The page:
Hacktivismo, a subset of the famed Cult of the Dead Cow hacker group, will demonstrate its long-awaited Peekabooty software next month at a small peer-to-peer and network security conference in San Francisco.
There has been a lot of discussion about what exactly Peekabooty is, but Hacktivismo has been quiet on the subject, preferring to let the speculation build interest in the project. But the software will finally see the light of day at CodeCon 2002, which runs Feb. 15 through 17.
The software is designed to enable users to access Web content through distributed collaborative privacy networks, according to the groups Web site. It uses distributed computing technology to route packets through multiple nodes and to then reassemble them at the destination address. The software can also discover other nodes on the network as they become available. Some members of the network will simply relay content, while others will host it.
Peekabooty sprang out of cDcs interest in human rights and anti-censorship causes and is meant for use mainly by people in countries such as China where use of the Internet is severely restricted or forbidden. Hacktivismo members acknowledge that simply installing the Peekabooty software on their machine may put some users at risk and hint that there are ways around that problem.
“There is a clear risk associated with installing Peekabooty. But people arent stupid. If its a problem to attend a political demonstration, or sign a petition, then its probably a problem to install this program,” says a description of the software on the groups Web site. “Having said that, it is not necessary to deploy Peekabooty to access the network. It is like the difference between a standard shift and an automatic car. Either way, youll get to your destination on the information highway. Pick the option that is safest for you.”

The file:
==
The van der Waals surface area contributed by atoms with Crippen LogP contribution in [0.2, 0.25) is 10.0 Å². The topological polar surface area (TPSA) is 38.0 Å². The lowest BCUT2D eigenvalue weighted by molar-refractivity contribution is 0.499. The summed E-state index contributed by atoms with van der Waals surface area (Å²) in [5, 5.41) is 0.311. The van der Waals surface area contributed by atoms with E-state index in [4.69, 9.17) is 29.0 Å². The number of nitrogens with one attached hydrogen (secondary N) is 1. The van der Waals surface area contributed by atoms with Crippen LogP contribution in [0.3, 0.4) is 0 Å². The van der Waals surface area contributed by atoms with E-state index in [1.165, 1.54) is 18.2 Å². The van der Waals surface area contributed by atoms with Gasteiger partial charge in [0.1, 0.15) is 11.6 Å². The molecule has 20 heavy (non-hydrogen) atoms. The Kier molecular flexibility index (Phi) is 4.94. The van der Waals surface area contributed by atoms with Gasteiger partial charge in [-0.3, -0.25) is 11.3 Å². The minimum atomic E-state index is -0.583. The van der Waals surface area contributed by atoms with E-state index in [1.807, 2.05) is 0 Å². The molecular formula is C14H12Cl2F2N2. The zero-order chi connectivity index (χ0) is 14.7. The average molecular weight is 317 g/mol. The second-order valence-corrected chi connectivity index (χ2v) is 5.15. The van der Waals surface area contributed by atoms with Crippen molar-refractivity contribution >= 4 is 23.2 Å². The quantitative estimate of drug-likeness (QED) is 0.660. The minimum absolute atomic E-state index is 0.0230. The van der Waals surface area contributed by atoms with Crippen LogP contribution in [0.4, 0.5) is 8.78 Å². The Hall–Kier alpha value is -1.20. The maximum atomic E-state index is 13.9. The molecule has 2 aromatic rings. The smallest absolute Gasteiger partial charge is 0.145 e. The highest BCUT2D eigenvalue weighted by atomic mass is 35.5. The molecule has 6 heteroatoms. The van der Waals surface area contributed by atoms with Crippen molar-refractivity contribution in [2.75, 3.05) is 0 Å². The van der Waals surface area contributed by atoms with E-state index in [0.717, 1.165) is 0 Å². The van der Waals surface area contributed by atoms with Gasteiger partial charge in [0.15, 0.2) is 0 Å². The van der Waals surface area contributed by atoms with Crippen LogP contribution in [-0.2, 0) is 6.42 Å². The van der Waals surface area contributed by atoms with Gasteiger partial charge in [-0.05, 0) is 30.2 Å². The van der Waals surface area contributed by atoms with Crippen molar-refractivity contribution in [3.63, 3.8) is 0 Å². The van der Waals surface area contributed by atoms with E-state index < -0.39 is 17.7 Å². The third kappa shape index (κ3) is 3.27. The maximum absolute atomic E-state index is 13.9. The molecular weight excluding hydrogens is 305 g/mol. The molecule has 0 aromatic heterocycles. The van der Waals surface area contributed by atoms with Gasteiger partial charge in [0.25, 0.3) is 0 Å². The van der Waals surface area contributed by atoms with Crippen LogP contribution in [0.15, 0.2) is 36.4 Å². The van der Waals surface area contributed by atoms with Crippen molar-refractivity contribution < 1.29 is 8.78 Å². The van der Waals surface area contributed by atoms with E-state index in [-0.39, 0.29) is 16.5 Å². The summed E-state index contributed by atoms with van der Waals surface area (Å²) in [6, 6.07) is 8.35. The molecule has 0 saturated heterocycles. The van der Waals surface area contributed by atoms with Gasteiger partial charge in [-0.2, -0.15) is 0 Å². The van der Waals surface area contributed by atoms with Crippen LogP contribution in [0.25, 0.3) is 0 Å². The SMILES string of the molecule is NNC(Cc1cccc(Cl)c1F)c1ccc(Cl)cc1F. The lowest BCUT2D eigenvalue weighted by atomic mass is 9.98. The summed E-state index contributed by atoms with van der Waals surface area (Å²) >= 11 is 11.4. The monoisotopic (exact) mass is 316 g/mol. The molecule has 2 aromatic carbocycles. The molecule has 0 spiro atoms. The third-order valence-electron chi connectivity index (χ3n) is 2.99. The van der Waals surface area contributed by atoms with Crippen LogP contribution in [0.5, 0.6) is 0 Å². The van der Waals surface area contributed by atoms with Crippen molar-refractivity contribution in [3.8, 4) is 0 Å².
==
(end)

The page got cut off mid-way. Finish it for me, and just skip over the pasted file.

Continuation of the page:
Drunken Master, the creator of Peekabooty, explains the trusted node model this way: “Some users may have friends in other countries which are not censored, or they may inherently trust certain organizations or corporations. Users will be able to select the computers owned by these entities as computers they trust,” he said. “In this case, the user trusts that the entity will not look at the data they are transmitting. When the user wants to fetch a web page, they connect through the Peekabooty network to a trust node, which fetches the data for them.”
Hacktivismo first began work on Peekabooty in 2000 and gave attendees at last summers Def Con 9 conference a preview of the prototype code. The group has yet to set a firm release date for the software.